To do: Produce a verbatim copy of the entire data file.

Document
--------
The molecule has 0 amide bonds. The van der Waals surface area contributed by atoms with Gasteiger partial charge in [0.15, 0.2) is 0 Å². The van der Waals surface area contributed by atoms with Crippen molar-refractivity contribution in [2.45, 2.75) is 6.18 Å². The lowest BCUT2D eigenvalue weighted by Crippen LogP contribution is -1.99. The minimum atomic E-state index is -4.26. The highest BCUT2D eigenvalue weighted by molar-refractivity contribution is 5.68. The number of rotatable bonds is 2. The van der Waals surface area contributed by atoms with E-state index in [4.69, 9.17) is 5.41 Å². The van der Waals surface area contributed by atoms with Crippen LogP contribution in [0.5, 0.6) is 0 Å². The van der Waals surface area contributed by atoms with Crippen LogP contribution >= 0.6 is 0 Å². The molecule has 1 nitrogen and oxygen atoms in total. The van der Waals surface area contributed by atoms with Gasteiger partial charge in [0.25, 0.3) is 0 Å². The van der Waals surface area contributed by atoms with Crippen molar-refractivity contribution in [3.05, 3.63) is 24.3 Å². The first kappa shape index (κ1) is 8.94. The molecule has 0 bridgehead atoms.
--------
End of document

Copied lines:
The molecule has 0 amide bonds. The van der Waals surface area contributed by atoms with Gasteiger partial charge in [0.15, 0.2) is 0 Å². The van der Waals surface area contributed by atoms with Crippen molar-refractivity contribution in [2.45, 2.75) is 6.18 Å². The lowest BCUT2D eigenvalue weighted by Crippen LogP contribution is -1.99. The minimum atomic E-state index is -4.26. The highest BCUT2D eigenvalue weighted by molar-refractivity contribution is 5.68. The number of rotatable bonds is 2. The van der Waals surface area contributed by atoms with E-state index in [4.69, 9.17) is 5.41 Å². The van der Waals surface area contributed by atoms with Crippen LogP contribution in [0.5, 0.6) is 0 Å². The van der Waals surface area contributed by atoms with Crippen LogP contribution >= 0.6 is 0 Å². The molecule has 1 nitrogen and oxygen atoms in total. The van der Waals surface area contributed by atoms with Gasteiger partial charge in [0.25, 0.3) is 0 Å². The van der Waals surface area contributed by atoms with Crippen molar-refractivity contribution in [3.05, 3.63) is 24.3 Å². The first kappa shape index (κ1) is 8.94. The molecule has 0 bridgehead atoms.